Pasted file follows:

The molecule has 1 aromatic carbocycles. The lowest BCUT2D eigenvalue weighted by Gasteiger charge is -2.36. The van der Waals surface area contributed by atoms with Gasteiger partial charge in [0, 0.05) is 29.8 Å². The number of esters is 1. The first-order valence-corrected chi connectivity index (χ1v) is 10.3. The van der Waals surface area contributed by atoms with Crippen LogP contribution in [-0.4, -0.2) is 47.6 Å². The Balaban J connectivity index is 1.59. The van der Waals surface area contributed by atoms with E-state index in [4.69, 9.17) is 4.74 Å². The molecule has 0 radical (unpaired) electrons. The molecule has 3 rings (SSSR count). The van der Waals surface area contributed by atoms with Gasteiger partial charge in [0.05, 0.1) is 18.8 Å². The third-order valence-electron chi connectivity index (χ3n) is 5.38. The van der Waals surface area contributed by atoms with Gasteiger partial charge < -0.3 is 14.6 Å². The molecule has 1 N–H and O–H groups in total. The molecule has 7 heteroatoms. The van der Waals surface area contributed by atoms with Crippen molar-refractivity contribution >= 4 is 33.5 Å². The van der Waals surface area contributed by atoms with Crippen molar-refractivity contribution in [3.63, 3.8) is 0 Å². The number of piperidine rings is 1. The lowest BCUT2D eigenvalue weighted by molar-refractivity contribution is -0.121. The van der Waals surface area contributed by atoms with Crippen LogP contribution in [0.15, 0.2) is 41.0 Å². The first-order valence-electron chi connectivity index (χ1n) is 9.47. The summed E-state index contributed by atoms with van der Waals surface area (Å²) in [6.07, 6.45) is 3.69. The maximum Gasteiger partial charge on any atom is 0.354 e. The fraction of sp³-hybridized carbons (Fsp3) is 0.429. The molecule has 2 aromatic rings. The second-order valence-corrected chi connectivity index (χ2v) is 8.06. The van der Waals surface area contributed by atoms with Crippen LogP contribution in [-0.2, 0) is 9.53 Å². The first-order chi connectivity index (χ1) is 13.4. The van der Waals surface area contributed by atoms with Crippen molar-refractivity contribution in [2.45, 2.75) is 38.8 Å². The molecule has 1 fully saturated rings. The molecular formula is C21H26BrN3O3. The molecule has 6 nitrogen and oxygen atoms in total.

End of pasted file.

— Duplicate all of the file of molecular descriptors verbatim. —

The molecule has 1 aromatic carbocycles. The lowest BCUT2D eigenvalue weighted by Gasteiger charge is -2.36. The van der Waals surface area contributed by atoms with Gasteiger partial charge in [0, 0.05) is 29.8 Å². The number of esters is 1. The first-order valence-corrected chi connectivity index (χ1v) is 10.3. The van der Waals surface area contributed by atoms with Crippen LogP contribution in [-0.4, -0.2) is 47.6 Å². The Balaban J connectivity index is 1.59. The van der Waals surface area contributed by atoms with E-state index in [4.69, 9.17) is 4.74 Å². The molecule has 0 radical (unpaired) electrons. The molecule has 3 rings (SSSR count). The van der Waals surface area contributed by atoms with Gasteiger partial charge in [0.05, 0.1) is 18.8 Å². The third-order valence-electron chi connectivity index (χ3n) is 5.38. The van der Waals surface area contributed by atoms with Gasteiger partial charge < -0.3 is 14.6 Å². The molecule has 1 N–H and O–H groups in total. The molecule has 7 heteroatoms. The van der Waals surface area contributed by atoms with Crippen molar-refractivity contribution >= 4 is 33.5 Å². The van der Waals surface area contributed by atoms with Crippen molar-refractivity contribution in [3.63, 3.8) is 0 Å². The number of piperidine rings is 1. The lowest BCUT2D eigenvalue weighted by molar-refractivity contribution is -0.121. The van der Waals surface area contributed by atoms with Crippen LogP contribution in [0.15, 0.2) is 41.0 Å². The first-order valence-electron chi connectivity index (χ1n) is 9.47. The summed E-state index contributed by atoms with van der Waals surface area (Å²) in [6.07, 6.45) is 3.69. The maximum Gasteiger partial charge on any atom is 0.354 e. The fraction of sp³-hybridized carbons (Fsp3) is 0.429. The molecule has 2 aromatic rings. The second-order valence-corrected chi connectivity index (χ2v) is 8.06. The van der Waals surface area contributed by atoms with Crippen LogP contribution in [-0.2, 0) is 9.53 Å². The first-order chi connectivity index (χ1) is 13.4. The van der Waals surface area contributed by atoms with Crippen molar-refractivity contribution in [2.45, 2.75) is 38.8 Å². The molecule has 1 fully saturated rings. The molecular formula is C21H26BrN3O3. The molecule has 6 nitrogen and oxygen atoms in total.